Around the world in 42 hand gestures
If you’re getting ready for a trip abroad and you want to connect with the locals, learning a bit of the language can be a great way to show your respect and sociability. Without a long-term grounding in that language, though, speaking to a foreigner in their mother tongue can be an intimidating proposition. Your prep time may be better spent learning a few regional hand gestures. The beauty of hand gestures is that you can say so much with one move: unlike a spoken language that requires multiple combinations of vocab, grammar and tone, you don’t have to be an expert to communicate with your hands.
That said, it is well worth brushing up on the basics before you leave the hotel room. For example, while much of the western world understands crossed fingers as a wish for good luck, in Vietnam the same gesture is, shall we say, an anatomically-themed insult.
Further east in Japan, the (palm outwards) ‘V-sign’ is a less offensive nuance to get wrong: rather than Churchill’s famous ‘Victory’ gesture, the Japanese use it to express that everything is okay, even if they are not smiling. The V may still hark back to the original victory sign, but in Japan it has come to signify a more humble form of success or happiness, possibly in reference to the figure skater Janet Lynn who became a popular figure in Japan after remaining cheerful in photos after her defeat at the 1972 Winter Olympics in Sapporo.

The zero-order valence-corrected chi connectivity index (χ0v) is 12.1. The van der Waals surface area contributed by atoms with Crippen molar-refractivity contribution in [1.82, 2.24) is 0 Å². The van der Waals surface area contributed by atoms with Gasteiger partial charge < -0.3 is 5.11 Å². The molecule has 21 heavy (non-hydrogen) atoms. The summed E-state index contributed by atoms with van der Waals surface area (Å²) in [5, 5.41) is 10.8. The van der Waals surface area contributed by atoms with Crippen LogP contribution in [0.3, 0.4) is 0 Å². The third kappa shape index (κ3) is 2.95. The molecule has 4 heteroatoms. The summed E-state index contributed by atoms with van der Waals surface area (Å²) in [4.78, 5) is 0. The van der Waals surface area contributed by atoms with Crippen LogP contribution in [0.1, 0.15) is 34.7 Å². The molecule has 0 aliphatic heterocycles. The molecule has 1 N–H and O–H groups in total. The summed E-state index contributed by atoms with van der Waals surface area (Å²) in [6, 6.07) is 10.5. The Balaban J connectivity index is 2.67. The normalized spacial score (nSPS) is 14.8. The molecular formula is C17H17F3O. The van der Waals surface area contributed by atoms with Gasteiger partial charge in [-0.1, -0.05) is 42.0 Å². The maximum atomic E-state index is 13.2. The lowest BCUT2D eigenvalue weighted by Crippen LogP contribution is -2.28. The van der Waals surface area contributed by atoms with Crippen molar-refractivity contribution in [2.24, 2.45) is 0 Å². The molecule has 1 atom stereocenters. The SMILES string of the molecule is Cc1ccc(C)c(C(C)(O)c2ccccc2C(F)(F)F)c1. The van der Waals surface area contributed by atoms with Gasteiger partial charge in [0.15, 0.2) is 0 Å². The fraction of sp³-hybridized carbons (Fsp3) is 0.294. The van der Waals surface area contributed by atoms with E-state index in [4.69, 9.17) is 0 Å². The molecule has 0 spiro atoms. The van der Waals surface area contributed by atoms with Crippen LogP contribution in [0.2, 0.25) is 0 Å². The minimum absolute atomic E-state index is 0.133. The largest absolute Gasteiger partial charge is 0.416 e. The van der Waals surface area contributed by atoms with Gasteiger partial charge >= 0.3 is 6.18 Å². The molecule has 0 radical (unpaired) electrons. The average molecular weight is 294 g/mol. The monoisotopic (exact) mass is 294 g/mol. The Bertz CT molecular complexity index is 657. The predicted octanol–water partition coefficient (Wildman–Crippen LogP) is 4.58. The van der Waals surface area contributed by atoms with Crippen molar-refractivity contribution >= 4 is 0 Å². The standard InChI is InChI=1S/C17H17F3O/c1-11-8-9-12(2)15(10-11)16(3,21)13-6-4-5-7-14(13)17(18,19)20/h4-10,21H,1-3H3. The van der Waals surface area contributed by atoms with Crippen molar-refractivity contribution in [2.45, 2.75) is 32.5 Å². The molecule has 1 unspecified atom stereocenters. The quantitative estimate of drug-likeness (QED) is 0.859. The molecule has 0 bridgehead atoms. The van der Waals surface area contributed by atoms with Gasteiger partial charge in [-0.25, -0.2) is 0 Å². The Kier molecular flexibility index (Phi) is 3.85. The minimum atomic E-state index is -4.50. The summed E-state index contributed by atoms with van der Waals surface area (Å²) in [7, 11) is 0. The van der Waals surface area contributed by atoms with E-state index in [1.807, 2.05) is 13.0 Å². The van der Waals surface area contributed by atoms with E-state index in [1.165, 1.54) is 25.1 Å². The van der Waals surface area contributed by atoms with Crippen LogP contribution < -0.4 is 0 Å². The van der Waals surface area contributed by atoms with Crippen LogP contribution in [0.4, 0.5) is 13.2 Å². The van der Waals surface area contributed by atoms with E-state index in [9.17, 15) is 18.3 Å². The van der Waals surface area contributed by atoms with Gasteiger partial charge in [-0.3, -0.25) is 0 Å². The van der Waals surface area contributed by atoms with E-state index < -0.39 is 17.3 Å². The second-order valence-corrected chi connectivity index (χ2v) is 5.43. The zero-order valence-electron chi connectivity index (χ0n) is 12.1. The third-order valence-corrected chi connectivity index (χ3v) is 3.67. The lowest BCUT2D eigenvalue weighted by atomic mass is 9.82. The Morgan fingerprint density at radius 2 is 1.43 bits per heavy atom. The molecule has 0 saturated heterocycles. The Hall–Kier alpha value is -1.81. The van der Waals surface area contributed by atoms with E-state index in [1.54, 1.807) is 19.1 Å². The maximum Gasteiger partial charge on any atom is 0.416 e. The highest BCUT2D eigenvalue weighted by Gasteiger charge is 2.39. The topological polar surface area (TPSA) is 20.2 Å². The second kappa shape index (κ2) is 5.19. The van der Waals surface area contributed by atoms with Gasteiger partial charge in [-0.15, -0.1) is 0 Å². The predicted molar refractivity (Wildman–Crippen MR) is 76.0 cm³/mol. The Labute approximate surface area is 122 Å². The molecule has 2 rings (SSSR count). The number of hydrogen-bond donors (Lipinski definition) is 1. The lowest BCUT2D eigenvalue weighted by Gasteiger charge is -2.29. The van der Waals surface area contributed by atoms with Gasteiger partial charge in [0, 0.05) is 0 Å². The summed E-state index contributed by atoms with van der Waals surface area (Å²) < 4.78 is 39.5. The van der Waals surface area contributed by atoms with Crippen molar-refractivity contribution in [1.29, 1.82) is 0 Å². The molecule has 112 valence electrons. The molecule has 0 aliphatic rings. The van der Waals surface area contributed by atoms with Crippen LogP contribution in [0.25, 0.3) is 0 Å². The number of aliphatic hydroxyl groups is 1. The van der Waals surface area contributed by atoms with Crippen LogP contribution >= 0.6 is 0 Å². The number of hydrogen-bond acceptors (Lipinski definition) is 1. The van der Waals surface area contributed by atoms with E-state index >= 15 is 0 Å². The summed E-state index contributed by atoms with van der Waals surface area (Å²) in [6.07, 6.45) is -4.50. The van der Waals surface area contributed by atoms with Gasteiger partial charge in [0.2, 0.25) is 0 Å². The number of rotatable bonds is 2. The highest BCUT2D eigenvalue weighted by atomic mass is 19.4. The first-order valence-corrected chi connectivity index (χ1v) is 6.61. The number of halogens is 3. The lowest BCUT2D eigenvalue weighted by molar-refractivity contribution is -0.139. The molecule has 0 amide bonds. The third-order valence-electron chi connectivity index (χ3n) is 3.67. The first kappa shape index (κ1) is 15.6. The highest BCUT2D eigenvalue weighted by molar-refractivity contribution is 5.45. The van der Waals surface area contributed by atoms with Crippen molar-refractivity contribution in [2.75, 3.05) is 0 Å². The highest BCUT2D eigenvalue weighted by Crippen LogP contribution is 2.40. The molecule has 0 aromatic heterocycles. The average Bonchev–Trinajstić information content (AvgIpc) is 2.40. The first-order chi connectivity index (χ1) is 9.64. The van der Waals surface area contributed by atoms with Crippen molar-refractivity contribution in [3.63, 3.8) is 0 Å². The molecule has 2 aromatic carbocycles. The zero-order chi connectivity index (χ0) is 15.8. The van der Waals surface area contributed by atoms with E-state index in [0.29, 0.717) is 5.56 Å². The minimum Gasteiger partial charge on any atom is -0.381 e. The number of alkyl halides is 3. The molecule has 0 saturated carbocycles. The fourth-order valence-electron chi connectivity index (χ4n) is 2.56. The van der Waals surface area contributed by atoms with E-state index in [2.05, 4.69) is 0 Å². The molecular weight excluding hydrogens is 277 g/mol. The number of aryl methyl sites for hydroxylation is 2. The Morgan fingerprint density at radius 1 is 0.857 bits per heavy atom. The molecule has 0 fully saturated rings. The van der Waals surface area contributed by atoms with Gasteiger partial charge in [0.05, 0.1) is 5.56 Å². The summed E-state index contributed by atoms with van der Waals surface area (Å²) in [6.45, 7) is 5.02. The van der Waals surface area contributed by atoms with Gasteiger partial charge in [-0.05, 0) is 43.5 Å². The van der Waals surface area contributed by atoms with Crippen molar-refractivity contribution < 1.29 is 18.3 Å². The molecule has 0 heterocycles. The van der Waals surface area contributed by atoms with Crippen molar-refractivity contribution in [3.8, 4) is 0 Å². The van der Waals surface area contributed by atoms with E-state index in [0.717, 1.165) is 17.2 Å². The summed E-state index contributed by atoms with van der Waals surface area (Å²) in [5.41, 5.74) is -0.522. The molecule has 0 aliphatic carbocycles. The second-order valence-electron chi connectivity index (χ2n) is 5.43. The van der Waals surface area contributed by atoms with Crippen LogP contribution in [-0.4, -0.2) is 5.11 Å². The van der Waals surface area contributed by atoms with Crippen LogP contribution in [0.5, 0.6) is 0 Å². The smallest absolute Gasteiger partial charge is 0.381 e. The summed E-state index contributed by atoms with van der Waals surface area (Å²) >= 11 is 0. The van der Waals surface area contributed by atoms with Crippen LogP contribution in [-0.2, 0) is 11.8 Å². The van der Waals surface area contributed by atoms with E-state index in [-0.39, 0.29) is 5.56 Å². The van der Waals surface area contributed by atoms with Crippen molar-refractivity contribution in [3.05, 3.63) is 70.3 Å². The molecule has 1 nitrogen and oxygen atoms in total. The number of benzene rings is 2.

Over in Europe, Italian hand gestures might be just as useful as their spoken language. They have a gesture for pretty much everything, and they don’t hold back when demonstrating them. The classic swipe of the chin – meaning “I don’t give a damn!” makes for a familiar, if unfriendly starting point. For a further introduction into the world of Italian hand gestures, and those of fourteen other popular international destinations, be sure to check out this ‘handy’ new infographic. (Peruvian gesture for ‘bad joke’? Point at the joker, and then at the door. “Ya se fue! He’s out of here!”)